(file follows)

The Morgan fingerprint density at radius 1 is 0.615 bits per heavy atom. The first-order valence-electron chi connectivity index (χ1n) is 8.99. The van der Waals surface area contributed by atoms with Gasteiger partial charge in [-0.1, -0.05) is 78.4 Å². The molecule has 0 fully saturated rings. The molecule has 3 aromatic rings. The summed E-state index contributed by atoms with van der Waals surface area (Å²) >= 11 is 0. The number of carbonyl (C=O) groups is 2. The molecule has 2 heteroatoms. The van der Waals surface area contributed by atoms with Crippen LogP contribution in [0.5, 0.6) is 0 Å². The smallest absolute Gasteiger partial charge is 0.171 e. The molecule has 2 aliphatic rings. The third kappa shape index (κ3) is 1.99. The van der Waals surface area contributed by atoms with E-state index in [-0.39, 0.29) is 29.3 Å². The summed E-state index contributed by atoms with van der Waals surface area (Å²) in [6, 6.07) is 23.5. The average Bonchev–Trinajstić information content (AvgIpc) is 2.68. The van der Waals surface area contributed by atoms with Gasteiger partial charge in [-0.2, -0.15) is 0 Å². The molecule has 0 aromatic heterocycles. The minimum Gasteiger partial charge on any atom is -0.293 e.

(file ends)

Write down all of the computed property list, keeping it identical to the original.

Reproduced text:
The Morgan fingerprint density at radius 1 is 0.615 bits per heavy atom. The first-order valence-electron chi connectivity index (χ1n) is 8.99. The van der Waals surface area contributed by atoms with Gasteiger partial charge in [-0.1, -0.05) is 78.4 Å². The molecule has 0 fully saturated rings. The molecule has 3 aromatic rings. The summed E-state index contributed by atoms with van der Waals surface area (Å²) >= 11 is 0. The number of carbonyl (C=O) groups is 2. The molecule has 2 heteroatoms. The van der Waals surface area contributed by atoms with Crippen LogP contribution in [0.5, 0.6) is 0 Å². The smallest absolute Gasteiger partial charge is 0.171 e. The molecule has 2 aliphatic rings. The third kappa shape index (κ3) is 1.99. The van der Waals surface area contributed by atoms with E-state index in [-0.39, 0.29) is 29.3 Å². The summed E-state index contributed by atoms with van der Waals surface area (Å²) in [6, 6.07) is 23.5. The average Bonchev–Trinajstić information content (AvgIpc) is 2.68. The van der Waals surface area contributed by atoms with Gasteiger partial charge in [-0.2, -0.15) is 0 Å². The molecule has 0 aromatic heterocycles. The minimum Gasteiger partial charge on any atom is -0.293 e.